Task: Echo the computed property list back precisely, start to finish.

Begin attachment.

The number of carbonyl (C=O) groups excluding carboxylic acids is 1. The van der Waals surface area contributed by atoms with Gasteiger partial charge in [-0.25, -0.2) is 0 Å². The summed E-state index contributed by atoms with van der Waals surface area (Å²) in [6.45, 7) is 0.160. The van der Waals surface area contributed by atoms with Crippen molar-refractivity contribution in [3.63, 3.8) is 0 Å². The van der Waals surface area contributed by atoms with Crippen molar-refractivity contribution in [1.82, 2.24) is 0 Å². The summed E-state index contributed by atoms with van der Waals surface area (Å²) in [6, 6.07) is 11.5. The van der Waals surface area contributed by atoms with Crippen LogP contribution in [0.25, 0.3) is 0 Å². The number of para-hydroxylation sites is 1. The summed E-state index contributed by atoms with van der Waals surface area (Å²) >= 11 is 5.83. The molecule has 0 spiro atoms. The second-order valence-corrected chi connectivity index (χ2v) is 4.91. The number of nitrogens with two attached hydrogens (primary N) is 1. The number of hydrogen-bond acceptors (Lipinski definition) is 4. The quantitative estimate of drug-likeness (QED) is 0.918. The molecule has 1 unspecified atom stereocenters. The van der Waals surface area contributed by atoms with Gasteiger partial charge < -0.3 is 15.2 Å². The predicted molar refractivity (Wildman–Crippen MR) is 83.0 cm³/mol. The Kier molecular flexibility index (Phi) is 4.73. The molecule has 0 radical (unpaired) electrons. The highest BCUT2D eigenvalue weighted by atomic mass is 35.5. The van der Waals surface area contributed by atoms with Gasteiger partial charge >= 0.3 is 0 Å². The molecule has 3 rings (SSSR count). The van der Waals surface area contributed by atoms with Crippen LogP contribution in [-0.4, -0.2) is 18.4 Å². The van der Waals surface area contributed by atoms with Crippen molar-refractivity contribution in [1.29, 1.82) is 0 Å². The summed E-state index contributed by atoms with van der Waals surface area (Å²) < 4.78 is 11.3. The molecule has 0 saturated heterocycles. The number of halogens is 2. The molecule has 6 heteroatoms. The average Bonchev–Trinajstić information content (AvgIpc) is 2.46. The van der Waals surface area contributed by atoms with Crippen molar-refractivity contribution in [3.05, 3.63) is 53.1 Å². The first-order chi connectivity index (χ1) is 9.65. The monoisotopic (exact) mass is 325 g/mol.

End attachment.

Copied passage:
The number of carbonyl (C=O) groups excluding carboxylic acids is 1. The van der Waals surface area contributed by atoms with Gasteiger partial charge in [-0.25, -0.2) is 0 Å². The summed E-state index contributed by atoms with van der Waals surface area (Å²) in [6.45, 7) is 0.160. The van der Waals surface area contributed by atoms with Crippen molar-refractivity contribution in [3.63, 3.8) is 0 Å². The van der Waals surface area contributed by atoms with Crippen molar-refractivity contribution in [1.82, 2.24) is 0 Å². The summed E-state index contributed by atoms with van der Waals surface area (Å²) in [6, 6.07) is 11.5. The van der Waals surface area contributed by atoms with Crippen LogP contribution in [0.25, 0.3) is 0 Å². The number of para-hydroxylation sites is 1. The summed E-state index contributed by atoms with van der Waals surface area (Å²) >= 11 is 5.83. The molecule has 0 spiro atoms. The second-order valence-corrected chi connectivity index (χ2v) is 4.91. The number of nitrogens with two attached hydrogens (primary N) is 1. The number of hydrogen-bond acceptors (Lipinski definition) is 4. The quantitative estimate of drug-likeness (QED) is 0.918. The molecule has 1 unspecified atom stereocenters. The van der Waals surface area contributed by atoms with Gasteiger partial charge < -0.3 is 15.2 Å². The predicted molar refractivity (Wildman–Crippen MR) is 83.0 cm³/mol. The Kier molecular flexibility index (Phi) is 4.73. The molecule has 0 radical (unpaired) electrons. The highest BCUT2D eigenvalue weighted by atomic mass is 35.5. The van der Waals surface area contributed by atoms with Gasteiger partial charge >= 0.3 is 0 Å². The molecule has 3 rings (SSSR count). The van der Waals surface area contributed by atoms with Crippen LogP contribution in [-0.4, -0.2) is 18.4 Å². The van der Waals surface area contributed by atoms with Crippen molar-refractivity contribution in [1.29, 1.82) is 0 Å². The summed E-state index contributed by atoms with van der Waals surface area (Å²) < 4.78 is 11.3. The molecule has 0 saturated heterocycles. The number of halogens is 2. The molecule has 6 heteroatoms. The average Bonchev–Trinajstić information content (AvgIpc) is 2.46. The van der Waals surface area contributed by atoms with Crippen molar-refractivity contribution in [3.05, 3.63) is 53.1 Å². The first-order chi connectivity index (χ1) is 9.65. The monoisotopic (exact) mass is 325 g/mol.